I’m getting tired of people saying they don’t want us to experiment on their kids. Well, I’m sick of our kids failing.
— Hon Willie Jackson, 18 September 2014

In the same article, the Post Primary Teachers' Association (PPTA) president of the time, Angela Roberts, commented that the resources directed towards Charter Schools are "an ineffectual and inefficient use of resources". If you want to have a fight about inefficient use of public resources, ask yourself why taxpayers are now paying for a brand new generation of New Zealanders to get their tertiary education for free? It's certainly been my life ambition to pay for a fellow lawyers University fees before I've even paid off my own. Not.

But back to the curious case of Charter Schools - are they really a failed experiment? Here is some evidence - it's not monetary value or NCEA attainment - rather it's real life experiences for readers to ponder. And as you read, ask yourself does the NZEI Secretary’s view that kids do better in our mainstream state schools really ring true for everyone?

“At Massey High I never really had a family, I always hung around bad influence. I smoked and drank alcohol, I was rude and at the state I was in you could call me another ‘street bum’. I’ve improved so much, I haven’t drank or touch a smoke since 2015... I am a different person.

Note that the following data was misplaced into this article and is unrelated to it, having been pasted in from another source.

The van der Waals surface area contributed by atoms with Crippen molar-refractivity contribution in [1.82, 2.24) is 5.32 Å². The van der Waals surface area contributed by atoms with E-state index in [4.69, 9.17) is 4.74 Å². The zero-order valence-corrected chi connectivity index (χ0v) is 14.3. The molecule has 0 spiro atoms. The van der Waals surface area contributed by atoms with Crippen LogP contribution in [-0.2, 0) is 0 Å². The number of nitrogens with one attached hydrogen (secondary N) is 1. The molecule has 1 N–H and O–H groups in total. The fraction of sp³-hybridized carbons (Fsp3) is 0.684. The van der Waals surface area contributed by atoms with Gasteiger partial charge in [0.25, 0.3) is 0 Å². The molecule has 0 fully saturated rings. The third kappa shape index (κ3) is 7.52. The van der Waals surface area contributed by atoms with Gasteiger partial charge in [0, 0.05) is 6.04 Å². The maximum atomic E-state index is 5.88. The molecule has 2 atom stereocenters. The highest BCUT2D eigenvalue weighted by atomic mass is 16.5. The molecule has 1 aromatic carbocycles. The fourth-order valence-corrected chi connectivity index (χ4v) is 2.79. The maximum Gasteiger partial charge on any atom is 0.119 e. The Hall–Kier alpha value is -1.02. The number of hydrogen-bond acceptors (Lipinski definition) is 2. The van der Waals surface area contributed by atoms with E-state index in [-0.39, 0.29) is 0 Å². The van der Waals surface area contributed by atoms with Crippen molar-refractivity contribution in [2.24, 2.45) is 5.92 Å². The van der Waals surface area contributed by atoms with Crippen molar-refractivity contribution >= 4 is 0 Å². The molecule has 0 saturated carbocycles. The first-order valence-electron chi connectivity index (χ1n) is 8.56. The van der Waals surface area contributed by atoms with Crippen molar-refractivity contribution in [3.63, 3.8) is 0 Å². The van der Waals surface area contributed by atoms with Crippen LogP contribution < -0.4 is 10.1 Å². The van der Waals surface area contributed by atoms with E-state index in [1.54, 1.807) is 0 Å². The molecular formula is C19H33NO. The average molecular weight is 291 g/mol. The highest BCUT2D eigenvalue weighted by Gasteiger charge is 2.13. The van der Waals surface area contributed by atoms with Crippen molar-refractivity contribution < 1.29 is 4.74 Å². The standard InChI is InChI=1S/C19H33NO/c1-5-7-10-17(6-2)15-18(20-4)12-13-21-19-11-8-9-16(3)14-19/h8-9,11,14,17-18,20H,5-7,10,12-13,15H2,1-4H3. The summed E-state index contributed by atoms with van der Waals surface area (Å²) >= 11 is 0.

Baylie Tomokino, Student, Vanguard Military School

 The teachers here, they care about us. They go the extra mile for us...My favourite part of school is the [physical] training. It helps keep me activated during classes.”
Isaac Faitau, Student, Pacific Advance Senior School

“It’s a really warm, loving environment,” says Bronwyn Mau. Her experience of the kura has been a positive one. She cites the teachers’ engagement with her six-year-old son Marcus, two-way communication with the school, and support for parents.
Bronwyn Mau, Parent of Marcus, Student, Te Kura Maori O Waatea

“Being a recruit at Vanguard [Charter School] has been tough but an amazing journey. I had previously attended Mission Heights Junior College in South/East Auckland back in 2014-2015. If I had stayed there, I know for a fact I would have not passed level 1 and level 2.” 
Morgyn Reeves, Student, Vangard Military School